Inorganic Chemistry, Vol.48, No.9, 3926-3933, 2009
Density Functional Analysis of Ancillary Ligand Electronic Contributions to Metal-Mediated Enediyne Cyclization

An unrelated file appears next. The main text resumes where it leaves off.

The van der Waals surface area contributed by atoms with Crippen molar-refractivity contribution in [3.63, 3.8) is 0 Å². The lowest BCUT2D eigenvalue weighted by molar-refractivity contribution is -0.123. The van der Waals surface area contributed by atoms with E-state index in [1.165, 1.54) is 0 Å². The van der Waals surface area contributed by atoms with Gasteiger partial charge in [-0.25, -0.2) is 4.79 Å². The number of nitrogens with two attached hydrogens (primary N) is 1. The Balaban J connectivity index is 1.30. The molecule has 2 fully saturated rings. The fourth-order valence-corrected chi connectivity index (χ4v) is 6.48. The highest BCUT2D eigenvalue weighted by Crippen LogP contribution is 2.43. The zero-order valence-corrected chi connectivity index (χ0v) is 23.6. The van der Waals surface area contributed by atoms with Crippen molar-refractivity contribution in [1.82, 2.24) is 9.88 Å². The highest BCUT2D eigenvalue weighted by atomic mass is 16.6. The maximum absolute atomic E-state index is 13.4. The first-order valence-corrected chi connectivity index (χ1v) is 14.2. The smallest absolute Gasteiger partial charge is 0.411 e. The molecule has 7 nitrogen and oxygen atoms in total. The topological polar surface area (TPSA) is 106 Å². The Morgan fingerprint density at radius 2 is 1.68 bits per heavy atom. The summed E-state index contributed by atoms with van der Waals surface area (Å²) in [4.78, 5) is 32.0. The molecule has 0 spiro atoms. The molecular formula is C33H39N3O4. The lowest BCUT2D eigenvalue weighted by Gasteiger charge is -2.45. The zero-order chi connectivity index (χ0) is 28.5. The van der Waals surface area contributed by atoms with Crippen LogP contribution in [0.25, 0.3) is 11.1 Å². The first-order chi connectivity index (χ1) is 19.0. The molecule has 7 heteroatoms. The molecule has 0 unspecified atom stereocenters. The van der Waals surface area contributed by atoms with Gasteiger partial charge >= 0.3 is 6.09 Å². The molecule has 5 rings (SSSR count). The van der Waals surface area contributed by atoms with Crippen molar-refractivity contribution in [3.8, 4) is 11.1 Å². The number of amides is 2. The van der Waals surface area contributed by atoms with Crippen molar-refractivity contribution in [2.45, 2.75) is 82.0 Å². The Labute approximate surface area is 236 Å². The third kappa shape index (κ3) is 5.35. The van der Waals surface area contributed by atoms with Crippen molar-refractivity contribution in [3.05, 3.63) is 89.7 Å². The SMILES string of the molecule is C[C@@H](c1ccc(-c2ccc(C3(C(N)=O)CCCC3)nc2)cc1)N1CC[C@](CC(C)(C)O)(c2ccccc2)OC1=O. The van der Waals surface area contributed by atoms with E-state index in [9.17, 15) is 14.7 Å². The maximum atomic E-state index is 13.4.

Density functional theory (DFT) has been used to study electronic perturbations induced by ancillary halogen ligation within metalloenediyne constructs, and the subsequent affect upon thermal Bergman cyclization temperatures. To isolate electronic from geometric components of Bergman cyclization thermodynamics, model diamine- and diphosphine-enediynes (L = 1,6-diamino- or 1,6-diphosphino-cis-1,5-hexadiyne-3-ene) of Mn(II), Cu(II), Zn(II), and Pd(II) with ancillary chloride ligands have been examined computationally and compared to more complex ethylenediamine-based metalloenediyne frameworks of the form MLX2 (X = Cl, Br, 1; L = 1,4-dibenzyl-1,4-diaza-cyclododec-8-ene-6,10-diyne) with distorted square-planar (Cu(II)), T-d (Zn(II)), and D-4h (Pd(II)) geometries. In the latter systems, the ethylenediamine linkage restricts the conformation of the enediyne backbone, causing the alkyne termini separation to be nearly independent of metal geometry (3.75-3.82 angstrom). Within the Zn(II) family, steric effects are shown to induce conformational changes on the cyclization potential energy surface (PES) prior to the Bergman transition state, introducing distinct electron-electron repulsive interactions. Multiple metal and ligand conformations are also observed on the Cu(II) metalloenediyne cyclization PES. In contrast, square-planar Pd(II) compounds exhibit overlap between the out-of-plane halogen lone pairs and metal d orbitals, as well as the enediyne pi system, reminiscent of an organometallic "push-pull" reaction mechanism. These systems have significantly higher predicted activation barriers toward cycloaromatization due to enhanced electron repulsion.